New York

Paul Etienne Lincoln

Looking at Paul Etienne Lincoln’s outlandish gadgets, one gets the impression of the artist as gentleman tinkerer: Think of his Equestrian Opulator ©, 1990–2000, a standing aluminum telescope that can peel an orange and set off flares while affording a relaxed viewing of horse races. His less whimsical projects, however, point not to an amusingly anachronistic wizard but to a forward-thinking intellect busy salvaging history from myth.

This crowded twenty-year survey of Lincoln’s editions and performance projects included models and relics alongside slick booklets and boxed sheaves providing context for and content of the elaborate works that were not on view. The necessity of so much close reading, combined with the subtlety and delicacy of the objects presented, slowed the viewing process to a crawl. In the elegant machine New York–New York, 1987–2003, a nonfunctioning model for which was included here, London-born Lincoln paid homage to his adopted hometown as the capital of twentieth-century technological innovation. Built for a single run (which has yet to occur) in a water main under Manhattan, New York–New York comprised an impressive array of archaic machinery (integrated circuits, electrostatic genera- tors) designed to evoke the legendary metropolis by playing snippets from its Broadway hits, punching out ticker tape, etc. The mythic subjects of Lincoln’s personage-based projects range from the early-twentieth-century opera prodigy Rosa Ponselle to Madame de Pompadour, the gifted mistress of Louis XV. Purplish photos and glass vials of water documented the sole performance of Ignisfatuus, 1996– 2000, that took place in a Baltimore garden: Arterial casts of a brain, heart, and lungs fluoresced to Ponselle’s recorded voice according to the lunar cycle and a system of light sensors, microswitches, and peristaltic pumps. In Tribute to Madame de Pompadour and the Court of Louis XV, 1985, in which bees and snails coexisted in a conical “court,” activating the systems of water and sugar that determined their survival, was represented here by scented handkerchiefs and etched-glass portraits. Die Berliner Zuckerbärin, 2002–2003, pumps transgenic milk (a sample was on view here) from a stuffed female bear (the age-old symbol of Berlin), spins it into glass filament, winds it with unraveled yarn from Berlin-themed tapestries, and wraps the resulting braid around the busts of three Berlin geneticists.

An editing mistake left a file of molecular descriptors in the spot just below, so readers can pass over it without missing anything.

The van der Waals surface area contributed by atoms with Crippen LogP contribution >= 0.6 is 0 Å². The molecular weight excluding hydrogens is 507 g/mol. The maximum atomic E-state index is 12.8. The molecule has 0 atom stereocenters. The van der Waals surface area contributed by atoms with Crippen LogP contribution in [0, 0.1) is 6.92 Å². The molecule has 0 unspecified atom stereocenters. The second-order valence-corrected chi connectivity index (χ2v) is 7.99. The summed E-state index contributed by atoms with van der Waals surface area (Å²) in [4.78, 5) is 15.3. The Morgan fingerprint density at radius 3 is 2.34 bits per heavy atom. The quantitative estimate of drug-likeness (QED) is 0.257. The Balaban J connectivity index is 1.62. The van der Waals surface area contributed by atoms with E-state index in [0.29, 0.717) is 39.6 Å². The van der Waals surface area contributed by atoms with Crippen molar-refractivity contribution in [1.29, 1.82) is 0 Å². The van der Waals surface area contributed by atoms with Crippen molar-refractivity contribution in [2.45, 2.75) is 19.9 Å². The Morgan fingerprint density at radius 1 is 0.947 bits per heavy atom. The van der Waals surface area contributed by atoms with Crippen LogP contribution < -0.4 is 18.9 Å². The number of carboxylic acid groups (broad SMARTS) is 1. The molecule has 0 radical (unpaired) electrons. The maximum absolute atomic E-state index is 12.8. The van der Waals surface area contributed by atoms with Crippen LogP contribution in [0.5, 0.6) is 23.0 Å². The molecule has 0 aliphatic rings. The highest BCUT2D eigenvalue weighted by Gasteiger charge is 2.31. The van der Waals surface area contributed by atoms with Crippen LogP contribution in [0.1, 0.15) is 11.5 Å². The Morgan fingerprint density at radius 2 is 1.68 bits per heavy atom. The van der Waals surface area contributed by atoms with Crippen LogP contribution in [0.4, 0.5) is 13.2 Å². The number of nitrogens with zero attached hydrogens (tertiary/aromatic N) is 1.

Hovering between two notions of history—as persistent (in the form of memories and emotions that can be triggered in the present by new objects not directly referring to the subject) and lost (brilliantly, the machines themselves are designed to be mortal, to become nonfunctional after one run)—Lincoln’s projects seem to suspend a moment, reifying it briefly as a spark in the present that soon winks out. His ingenious approach forges a heretofore untrodden path into memory, as this retrospective, with its necessary reliance on relics from one-time-only performances and models of machines that are both absent and defunct, made abundantly clear. Using the now-outdated cutting-edge tools of yesterday in order to poeticize the past and articulate the issues of tomorrow, Lincoln offers a reflective, literary treatment of a world whose continuity is often obscured by the pace of progress and where cultural response tends to lag behind scientific innovation.

Nell McClister